The US Occupational Safety and Health Administration (OSHA) also advised in the new release www.osha.gov/OshDoc/data_AvianFlu/avian_flu_guidance_english.pdf that those who work with infected animals or individuals should have proper respiratory protection.
“We encourage employers and employees who are most
likely to be exposed to avian flu to take the appropriate
precautions,” said OSHA Administrator Ed Foulke. “This
guidance offers them practical tips, such as hand washing
and the use of proper protective equipment, for
According to the OSHA document, w ild birds, particularly waterfowl, are natural hosts of avian flu viruses and often show no symptoms; however, some of the viruses can cause high mortality in poultry, including the H5N1 virus. Some strains of avian flu viruses carried by these wild birds can infect domestic fowl and in turn can infect humans, causing fever, cough, sore throat, eye infections and muscle pain, the government said.
Avian flu can also lead to pneumonia, acute
respiratory distress, and other severe and
life-threatening complications. The most common route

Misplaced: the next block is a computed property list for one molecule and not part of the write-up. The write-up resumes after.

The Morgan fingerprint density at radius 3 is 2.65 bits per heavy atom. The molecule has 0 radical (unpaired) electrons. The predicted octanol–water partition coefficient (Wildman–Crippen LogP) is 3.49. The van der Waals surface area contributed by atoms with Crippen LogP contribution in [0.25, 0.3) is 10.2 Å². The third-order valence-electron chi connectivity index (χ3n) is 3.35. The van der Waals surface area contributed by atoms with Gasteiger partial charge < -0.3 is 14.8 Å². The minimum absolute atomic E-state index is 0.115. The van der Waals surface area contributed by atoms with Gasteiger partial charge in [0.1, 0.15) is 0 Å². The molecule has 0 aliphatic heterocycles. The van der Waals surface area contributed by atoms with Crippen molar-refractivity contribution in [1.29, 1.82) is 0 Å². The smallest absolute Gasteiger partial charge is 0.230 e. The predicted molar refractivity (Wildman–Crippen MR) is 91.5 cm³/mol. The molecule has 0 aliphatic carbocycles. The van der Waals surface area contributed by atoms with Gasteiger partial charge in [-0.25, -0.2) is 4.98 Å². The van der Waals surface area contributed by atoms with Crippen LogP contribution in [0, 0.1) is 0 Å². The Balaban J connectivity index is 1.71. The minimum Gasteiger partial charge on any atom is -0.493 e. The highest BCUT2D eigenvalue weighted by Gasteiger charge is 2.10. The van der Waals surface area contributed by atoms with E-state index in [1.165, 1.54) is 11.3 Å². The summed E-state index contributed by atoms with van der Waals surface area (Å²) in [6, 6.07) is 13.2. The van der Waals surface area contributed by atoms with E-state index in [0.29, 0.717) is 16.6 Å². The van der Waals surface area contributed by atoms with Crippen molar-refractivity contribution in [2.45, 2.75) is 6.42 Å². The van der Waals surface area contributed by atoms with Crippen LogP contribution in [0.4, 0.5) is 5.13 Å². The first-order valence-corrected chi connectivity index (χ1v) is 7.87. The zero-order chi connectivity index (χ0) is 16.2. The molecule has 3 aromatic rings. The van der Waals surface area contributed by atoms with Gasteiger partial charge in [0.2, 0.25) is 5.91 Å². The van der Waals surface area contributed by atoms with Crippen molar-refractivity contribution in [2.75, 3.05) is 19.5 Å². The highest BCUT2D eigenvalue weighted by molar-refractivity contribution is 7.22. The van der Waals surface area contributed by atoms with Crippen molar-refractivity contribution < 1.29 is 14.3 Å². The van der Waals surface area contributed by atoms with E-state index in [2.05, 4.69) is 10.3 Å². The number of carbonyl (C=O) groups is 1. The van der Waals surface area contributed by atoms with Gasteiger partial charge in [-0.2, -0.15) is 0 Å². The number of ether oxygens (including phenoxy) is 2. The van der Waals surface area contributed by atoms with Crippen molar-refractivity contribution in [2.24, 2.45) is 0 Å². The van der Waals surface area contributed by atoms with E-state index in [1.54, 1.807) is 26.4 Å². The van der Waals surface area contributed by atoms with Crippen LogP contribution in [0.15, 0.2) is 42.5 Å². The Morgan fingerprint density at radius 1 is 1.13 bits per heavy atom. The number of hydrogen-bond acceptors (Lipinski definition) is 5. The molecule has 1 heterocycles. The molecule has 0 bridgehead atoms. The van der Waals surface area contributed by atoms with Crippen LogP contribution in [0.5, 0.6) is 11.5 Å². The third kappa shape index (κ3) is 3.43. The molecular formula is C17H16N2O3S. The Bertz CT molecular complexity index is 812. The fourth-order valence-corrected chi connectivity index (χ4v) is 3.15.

of transmission to humans is by contact with
The new document updates guidance on avian flu issued by OSHA in 2004 and provides separate recommendations for poultry employees and those who handle other animals and for laboratory employees, health care personnel, food handlers, travelers, and US employees stationed abroad.
The guidance also includes links to helpful Web sites with additional information, and a list of technical articles and resources, including a history on flu pandemics, symptoms and outcomes of various strains of the avian flu, a summary of the bird importation regulations, and details on the transmission of the virus.
For more information on federal activities on avian flu and pandemic flu, please see
The publication, OSHA Guidance Update on Protecting Employees from Avian Flu Viruses, , is available in English and Spanish by visiting the In Focus section on the home page of OSHA’s Web site at www.osha.gov .